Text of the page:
Fricke, Anna ORCID:, Bast, Felix ORCID:, Moreira‐Saporiti, Agustín ORCID:, Martins Bussanello, Giovanni, Msuya, Flower E. and Teichberg, Mirta ORCID: (2024) Tropical bloom‐forming mesoalgae Cladophoropsis sp. and Laurencia sp.—responses to ammonium enrichment and a simulated heatwave. Journal of Phycology . DOI

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Algal blooms are increasing worldwide, driven by elevated nutrient inputs. However, it is still unknown how tropical benthic algae will respond to heatwaves, which are expected to be more frequent under global warming. In the present study, a multifactorial experiment was carried out to investigate the potential synergistic effects of increased ammonium inputs (25 μM, control at 2.5 μM) and a heatwave (31°C, control at 25°C) on the growth and physiology (e.g., ammonium uptake, nutrient assimilation, photosynthetic performance, and pigment concentrations) of two bloom-forming algal species, Cladophoropsis sp. and Laurencia sp. Both algae positively responded to elevated ammonium concentrations with higher growth and chlorophyll a and lutein concentrations. Increased temperature was generally a less important driver, interacting with elevated ammonium by decreasing the algaes' %N content and N:P ratios. Interestingly, this stress response was not captured by the photosynthetic yield (Fv/Fm) nor by the carbon assimilation (%C), which increased for both algae at higher temperatures. The negative effects of higher temperature were, however, buffered by nutrient inputs, showing an antagonistic response in the combined treatment for the concentration of VAZ (violaxanthin, antheraxanthin, zeaxanthin) and thalli growth. Ammonium uptake was initially higher for Cladophoropsis sp. and increased for Laurencia sp. over experimental time, showing an acclimation capacity even in a short time interval. This experiment shows that both algae benefited from increased ammonium pulses and were able to overcome the otherwise detrimental stress of increasingly emerging temperature anomalies, which provide them a strong competitive advantage and might support their further expansions in tropical marine systems.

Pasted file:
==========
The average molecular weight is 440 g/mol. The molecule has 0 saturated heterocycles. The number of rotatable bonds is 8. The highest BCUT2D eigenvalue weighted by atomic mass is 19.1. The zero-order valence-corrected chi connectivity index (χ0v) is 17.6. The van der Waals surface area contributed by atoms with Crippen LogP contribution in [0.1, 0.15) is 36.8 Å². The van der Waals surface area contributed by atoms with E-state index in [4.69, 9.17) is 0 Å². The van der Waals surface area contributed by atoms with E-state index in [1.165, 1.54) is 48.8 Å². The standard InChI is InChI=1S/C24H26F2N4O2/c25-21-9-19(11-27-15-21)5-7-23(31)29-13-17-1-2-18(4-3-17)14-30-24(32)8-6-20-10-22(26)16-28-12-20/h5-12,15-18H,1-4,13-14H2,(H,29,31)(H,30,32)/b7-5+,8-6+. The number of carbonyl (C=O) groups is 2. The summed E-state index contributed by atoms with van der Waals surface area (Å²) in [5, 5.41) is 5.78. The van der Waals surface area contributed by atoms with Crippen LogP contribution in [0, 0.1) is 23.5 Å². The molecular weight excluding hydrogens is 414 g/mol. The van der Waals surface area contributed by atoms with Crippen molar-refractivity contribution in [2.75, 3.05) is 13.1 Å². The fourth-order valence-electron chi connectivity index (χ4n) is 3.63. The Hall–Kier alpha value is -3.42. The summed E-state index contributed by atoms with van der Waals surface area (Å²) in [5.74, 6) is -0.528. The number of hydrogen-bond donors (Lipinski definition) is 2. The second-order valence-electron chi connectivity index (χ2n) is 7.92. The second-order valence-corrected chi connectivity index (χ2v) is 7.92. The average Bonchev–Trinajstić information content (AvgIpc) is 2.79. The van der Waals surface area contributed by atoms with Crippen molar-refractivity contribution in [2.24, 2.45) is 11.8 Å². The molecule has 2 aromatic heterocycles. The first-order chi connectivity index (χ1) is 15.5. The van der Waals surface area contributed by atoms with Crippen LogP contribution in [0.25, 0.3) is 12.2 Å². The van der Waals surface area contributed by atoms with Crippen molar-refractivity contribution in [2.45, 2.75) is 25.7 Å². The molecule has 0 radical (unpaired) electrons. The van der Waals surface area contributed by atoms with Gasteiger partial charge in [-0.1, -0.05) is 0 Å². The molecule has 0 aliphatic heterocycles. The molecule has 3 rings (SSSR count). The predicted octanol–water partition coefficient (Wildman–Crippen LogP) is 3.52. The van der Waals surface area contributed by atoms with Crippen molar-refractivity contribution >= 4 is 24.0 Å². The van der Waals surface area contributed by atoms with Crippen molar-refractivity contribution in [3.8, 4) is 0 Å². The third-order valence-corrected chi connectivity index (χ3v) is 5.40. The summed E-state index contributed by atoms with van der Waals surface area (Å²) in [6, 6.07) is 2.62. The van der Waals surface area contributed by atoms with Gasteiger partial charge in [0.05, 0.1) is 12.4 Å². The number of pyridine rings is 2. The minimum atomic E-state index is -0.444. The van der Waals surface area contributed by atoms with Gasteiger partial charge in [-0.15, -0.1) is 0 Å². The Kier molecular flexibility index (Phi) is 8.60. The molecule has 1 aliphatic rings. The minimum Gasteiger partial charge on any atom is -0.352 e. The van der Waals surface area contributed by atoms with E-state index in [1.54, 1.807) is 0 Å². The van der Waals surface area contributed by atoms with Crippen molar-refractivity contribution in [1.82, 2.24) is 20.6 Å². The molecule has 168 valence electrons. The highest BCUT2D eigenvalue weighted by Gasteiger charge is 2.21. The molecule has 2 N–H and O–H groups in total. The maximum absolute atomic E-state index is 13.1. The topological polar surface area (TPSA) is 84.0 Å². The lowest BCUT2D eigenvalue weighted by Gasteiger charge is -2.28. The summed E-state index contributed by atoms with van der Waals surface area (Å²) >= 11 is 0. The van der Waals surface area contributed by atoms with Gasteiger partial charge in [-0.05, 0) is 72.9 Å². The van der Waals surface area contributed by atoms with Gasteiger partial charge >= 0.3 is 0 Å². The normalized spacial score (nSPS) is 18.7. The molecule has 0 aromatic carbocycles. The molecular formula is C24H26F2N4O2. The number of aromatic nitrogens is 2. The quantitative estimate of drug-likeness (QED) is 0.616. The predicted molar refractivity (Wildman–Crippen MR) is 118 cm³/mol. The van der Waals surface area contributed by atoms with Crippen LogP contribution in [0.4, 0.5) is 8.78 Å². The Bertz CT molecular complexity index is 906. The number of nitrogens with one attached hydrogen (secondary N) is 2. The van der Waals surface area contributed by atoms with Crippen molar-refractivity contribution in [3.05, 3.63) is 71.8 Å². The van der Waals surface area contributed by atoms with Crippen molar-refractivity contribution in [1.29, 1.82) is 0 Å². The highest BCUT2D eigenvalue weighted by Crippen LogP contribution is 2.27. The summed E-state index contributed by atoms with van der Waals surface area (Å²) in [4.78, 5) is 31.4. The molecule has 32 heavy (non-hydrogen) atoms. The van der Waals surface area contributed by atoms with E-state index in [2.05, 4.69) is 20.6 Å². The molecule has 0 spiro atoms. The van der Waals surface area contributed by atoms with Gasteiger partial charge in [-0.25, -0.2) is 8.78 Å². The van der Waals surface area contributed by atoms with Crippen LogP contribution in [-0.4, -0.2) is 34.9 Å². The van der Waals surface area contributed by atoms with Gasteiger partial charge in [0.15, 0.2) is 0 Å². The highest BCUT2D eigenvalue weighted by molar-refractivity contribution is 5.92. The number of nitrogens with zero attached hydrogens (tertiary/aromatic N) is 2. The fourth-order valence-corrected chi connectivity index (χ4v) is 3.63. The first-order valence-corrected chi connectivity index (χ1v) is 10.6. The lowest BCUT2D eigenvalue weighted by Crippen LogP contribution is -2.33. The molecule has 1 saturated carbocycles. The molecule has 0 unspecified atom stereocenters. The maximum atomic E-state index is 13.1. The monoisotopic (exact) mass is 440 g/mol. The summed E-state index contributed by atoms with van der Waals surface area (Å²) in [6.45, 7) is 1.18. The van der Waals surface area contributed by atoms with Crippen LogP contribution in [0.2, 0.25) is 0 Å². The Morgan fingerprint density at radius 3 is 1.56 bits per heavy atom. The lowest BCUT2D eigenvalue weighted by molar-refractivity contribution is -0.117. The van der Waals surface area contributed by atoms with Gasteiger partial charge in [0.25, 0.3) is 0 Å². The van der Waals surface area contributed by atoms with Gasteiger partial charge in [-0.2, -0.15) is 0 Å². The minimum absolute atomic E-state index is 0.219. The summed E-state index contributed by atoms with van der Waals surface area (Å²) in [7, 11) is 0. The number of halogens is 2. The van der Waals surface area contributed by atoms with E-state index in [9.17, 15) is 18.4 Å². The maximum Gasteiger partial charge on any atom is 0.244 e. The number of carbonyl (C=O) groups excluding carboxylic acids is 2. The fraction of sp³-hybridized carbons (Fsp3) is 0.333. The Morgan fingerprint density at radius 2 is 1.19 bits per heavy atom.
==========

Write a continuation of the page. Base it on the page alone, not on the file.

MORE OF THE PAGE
Document Type: Article
Programme Area: PA3
Research affiliation: Ecology > Algae and Seagrass Ecology
Refereed: Yes
Open Access Journal?: No
ISSN: 0022-3646
Date Deposited: 29 Feb 2024 09:15
Last Modified: 29 Feb 2024 09:15

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